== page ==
"It is the universal custom throughout Japan to celebrate the fifth day of May by hanging bunches of shobu beneath the eaves of our houses, and to put them into the hot water of the public baths, as it is perfectly delicious for the bathers to inhale their odour. We also drink saké in which they have been steeped, on the same day. I felt proud to hear that the fleur-de-lis, as I believe you call the iris, is the national flower of France, as I like to think that it has found a home in the West, and when I was told that the flower which was put above Solomon's greatest glory was not the lily of our country, but that of the iris family, I felt glad and agreed with it."
The delicate Iris Tectorum would be an immense addition to our English flower gardens, if only our summers were hot enough to bake their roots sufficiently to make them flower. I succeeded in making them grow; they threw up their shoots each year, but never one single flower, until at last, disgusted, I condemned them, like so many other treasures brought from foreign climes, as unsuited to our cold grey skies. Late in May these irises will be in full bloom and forming a purple spur on the top of the thatched straw roofs of the farmhouses; they are generally planted in this way (hence their name), and transform the roof ridge of many a peasant's dwelling into the aspect of a flower garden. Many different reasons are ascribed to their being planted in this manner; some say the irises are planted to avert the evil spirits, and there is a superstition that they are efficacious in the prevention of disease. There is also a legend that during one of the famines that devastated the land in olden days an order went forth that all cultivated land was to be given up to the growing of rice, but that the women of Japan, determined to save their iris roots, from which their powder (so essential to the toilette of every young Japanese lady) is made, planted them on the roofs of their houses. I give the tale with all due reserve, as I was never able to verify it, nor do I even know for certain that their precious gird is made from iris roots.
Other people no less positively affirm the growth to be accidental. Others, again, assert that the object is to strengthen the thatch. We incline to this latter view; bulbs do not fly through the air, neither is it likely that bulbs should be contained in the sods put on the top of all the houses in a village. We have noticed, furthermore, that in the absence of such sods, brackets of strong shingling are employed, so that it is safe to assume that the two are intended to serve the same purpose. (Chamberlain's Things Japanese.)
No matter the reason for their being so planted — be it for protection, be it for the sake of vanity or merely for safety — the effect is none the less charming, and later in the year these little roof gardens are sometimes gay with Hemerocallis aurantiaca or a stray tuft of scarlet Nerine.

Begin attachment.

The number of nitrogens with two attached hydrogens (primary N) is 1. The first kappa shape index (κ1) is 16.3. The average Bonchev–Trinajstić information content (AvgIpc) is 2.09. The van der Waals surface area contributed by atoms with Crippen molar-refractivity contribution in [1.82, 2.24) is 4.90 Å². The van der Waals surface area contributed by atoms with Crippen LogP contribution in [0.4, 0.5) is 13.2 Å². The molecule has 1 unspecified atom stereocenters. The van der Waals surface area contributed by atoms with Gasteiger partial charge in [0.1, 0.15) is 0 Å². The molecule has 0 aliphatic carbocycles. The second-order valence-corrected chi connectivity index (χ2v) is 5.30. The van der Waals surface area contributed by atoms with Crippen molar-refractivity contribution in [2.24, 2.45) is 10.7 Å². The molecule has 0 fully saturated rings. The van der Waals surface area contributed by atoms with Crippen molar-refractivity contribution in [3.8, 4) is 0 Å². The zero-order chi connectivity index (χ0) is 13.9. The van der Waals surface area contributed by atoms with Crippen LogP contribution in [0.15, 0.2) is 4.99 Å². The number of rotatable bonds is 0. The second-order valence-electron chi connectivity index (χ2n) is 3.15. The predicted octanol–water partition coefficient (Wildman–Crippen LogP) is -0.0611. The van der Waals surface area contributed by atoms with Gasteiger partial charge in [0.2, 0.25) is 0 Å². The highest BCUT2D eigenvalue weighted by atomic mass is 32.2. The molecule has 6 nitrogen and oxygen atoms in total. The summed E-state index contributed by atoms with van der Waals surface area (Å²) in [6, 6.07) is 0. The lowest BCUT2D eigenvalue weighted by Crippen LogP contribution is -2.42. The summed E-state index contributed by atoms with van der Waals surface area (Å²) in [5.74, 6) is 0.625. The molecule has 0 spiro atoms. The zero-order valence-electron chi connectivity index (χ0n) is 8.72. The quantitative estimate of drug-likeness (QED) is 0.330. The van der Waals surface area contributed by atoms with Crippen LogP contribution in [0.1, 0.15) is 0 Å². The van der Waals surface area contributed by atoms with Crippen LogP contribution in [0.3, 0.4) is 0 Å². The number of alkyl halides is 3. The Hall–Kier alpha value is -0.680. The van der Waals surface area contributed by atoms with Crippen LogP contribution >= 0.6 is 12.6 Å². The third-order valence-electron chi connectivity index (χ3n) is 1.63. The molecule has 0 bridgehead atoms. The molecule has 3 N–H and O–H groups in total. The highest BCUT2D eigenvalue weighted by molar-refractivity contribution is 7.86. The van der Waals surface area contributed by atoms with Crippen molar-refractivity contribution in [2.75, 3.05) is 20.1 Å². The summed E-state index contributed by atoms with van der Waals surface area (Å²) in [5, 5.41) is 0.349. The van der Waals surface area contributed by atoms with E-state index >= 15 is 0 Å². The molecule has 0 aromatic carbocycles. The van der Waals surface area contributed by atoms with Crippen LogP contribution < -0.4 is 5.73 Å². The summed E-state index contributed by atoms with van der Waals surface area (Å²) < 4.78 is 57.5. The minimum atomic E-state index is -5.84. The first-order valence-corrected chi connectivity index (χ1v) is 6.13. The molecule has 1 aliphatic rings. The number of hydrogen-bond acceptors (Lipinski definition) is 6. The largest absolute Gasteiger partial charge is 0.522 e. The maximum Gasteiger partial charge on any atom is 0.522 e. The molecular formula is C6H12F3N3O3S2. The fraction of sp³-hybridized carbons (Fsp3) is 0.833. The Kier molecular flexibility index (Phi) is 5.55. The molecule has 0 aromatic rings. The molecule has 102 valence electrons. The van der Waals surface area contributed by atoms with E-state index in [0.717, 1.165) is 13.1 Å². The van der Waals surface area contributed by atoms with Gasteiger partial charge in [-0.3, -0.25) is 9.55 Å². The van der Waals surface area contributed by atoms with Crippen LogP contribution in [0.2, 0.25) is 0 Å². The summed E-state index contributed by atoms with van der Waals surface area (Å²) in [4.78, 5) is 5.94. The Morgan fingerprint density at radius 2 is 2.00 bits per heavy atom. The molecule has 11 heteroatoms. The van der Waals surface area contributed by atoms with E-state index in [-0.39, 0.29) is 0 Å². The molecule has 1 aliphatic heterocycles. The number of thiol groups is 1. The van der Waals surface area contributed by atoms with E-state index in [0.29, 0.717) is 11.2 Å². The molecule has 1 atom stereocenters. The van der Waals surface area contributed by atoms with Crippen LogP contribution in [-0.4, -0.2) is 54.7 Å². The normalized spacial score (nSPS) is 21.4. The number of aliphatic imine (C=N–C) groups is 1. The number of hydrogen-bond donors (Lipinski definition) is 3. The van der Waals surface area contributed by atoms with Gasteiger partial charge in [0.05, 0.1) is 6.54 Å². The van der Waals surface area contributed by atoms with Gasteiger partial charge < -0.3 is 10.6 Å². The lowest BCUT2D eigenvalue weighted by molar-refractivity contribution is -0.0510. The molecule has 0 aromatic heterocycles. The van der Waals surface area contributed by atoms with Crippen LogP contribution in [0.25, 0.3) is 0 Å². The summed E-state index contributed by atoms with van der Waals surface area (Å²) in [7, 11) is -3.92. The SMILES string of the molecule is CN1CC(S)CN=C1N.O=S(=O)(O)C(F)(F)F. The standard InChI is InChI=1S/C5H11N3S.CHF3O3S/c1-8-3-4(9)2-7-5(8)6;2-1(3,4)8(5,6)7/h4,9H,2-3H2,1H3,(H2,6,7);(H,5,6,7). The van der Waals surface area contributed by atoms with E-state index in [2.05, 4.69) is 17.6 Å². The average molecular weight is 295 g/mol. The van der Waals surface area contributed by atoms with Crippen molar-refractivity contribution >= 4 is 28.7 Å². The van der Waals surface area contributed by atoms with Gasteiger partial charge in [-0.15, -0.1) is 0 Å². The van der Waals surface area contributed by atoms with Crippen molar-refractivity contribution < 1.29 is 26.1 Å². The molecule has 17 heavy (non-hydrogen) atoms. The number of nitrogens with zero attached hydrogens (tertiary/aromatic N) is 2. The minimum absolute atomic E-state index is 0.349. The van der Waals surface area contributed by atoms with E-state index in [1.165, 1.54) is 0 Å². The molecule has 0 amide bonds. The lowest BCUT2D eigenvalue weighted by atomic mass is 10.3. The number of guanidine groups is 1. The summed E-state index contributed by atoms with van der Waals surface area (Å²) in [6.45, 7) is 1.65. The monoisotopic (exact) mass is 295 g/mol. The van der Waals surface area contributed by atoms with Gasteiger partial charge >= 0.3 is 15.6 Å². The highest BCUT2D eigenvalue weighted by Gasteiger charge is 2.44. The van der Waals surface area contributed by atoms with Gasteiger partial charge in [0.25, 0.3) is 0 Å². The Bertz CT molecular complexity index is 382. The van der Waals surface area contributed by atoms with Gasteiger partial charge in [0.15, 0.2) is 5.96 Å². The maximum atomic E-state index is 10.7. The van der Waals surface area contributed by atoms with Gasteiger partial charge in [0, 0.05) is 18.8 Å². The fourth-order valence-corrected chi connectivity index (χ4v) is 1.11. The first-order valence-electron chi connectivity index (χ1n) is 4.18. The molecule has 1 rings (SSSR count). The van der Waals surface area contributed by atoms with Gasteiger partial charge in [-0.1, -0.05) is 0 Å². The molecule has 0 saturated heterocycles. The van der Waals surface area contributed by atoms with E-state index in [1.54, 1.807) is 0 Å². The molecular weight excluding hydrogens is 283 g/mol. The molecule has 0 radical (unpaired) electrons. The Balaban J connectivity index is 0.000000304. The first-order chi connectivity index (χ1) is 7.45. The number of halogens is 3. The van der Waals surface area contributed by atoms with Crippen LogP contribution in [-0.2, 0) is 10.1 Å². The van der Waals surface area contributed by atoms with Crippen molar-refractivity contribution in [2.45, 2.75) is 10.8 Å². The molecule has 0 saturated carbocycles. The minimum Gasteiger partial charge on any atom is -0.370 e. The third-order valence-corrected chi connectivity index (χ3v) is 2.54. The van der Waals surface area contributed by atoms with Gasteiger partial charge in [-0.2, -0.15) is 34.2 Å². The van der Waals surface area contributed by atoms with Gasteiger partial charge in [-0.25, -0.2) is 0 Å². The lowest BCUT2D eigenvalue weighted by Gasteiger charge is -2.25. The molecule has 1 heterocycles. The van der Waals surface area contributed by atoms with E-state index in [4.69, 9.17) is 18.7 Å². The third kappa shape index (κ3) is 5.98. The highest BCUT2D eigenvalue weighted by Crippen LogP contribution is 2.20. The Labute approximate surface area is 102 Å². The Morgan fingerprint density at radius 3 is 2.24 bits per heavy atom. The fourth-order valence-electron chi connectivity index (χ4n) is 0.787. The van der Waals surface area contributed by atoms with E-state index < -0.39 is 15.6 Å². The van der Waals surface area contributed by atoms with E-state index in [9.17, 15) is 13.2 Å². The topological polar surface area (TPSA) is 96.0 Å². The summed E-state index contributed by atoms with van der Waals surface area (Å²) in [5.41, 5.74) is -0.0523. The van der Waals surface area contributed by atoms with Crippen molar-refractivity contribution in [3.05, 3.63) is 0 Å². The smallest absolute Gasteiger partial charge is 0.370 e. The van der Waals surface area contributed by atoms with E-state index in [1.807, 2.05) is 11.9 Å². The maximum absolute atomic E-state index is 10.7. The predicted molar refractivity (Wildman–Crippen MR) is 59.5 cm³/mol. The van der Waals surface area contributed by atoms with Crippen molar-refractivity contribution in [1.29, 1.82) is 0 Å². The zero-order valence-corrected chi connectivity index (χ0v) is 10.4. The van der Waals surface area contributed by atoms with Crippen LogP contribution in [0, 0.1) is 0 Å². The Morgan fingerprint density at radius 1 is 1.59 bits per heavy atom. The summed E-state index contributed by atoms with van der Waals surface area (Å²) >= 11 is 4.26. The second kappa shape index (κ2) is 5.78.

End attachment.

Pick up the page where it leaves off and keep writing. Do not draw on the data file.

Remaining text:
The true Iris japonica or chinensis is a shade-loving plant, with many lavender-coloured flowers on a branching stem, each outer petal marked with purple lines, and in the centre of the flower a deep orange horn. Like so many delicately marked flowers, it has a very short life, each individual bloom appearing to last only from one sunrise to the next, but the stems bear so many blooms that other buds quickly open and fill the gap of yesterday's blossom.
Iris gracilipes seems the commonest and most free-flowering of all the irises. In May its graceful purple flowers and vivid green grass-like foliage seemed to fringe each pond, and the only fault I had to find with this form of iris was the short duration of its flowering season; the plants bloom so freely they appeared to flower themselves to death, and after one short week their slender heads would hide themselves until the resurrection of the next "flower month."
I learnt that the Iris lævigata, which appears to be synonymous with Kämpfer's iris, is much used as a decoration for ceremonies and congratulatory occasions, but on account of its purple colour it is not desirable for weddings, though permissible for betrothals. It is much honoured in the art of flower arrangement, and ranks high among the flowers used for the vase on the tokonoma; and the leaves are as much prized as the flowers, lending themselves to the bending and twisting required to attain the regulation curves. As a rule it is not permissible to use the leaves alone of a plant which may bear a flower, or the flowerless branches of a shrub which may bear blossoms or berries; but Iris japonica seems an exception to this rule, and the leaves alone may be used before the flowers appear. The first of the ten artistic virtues attributed to certain special combinations is headed in Mr. Conder's list by Simplicity — expressed by rushes and irises in a two-storey bamboo vase. The beautiful arrangement known as Rikkwa (double stump arrangement) consists of a combination of pine, iris, and bamboo grass.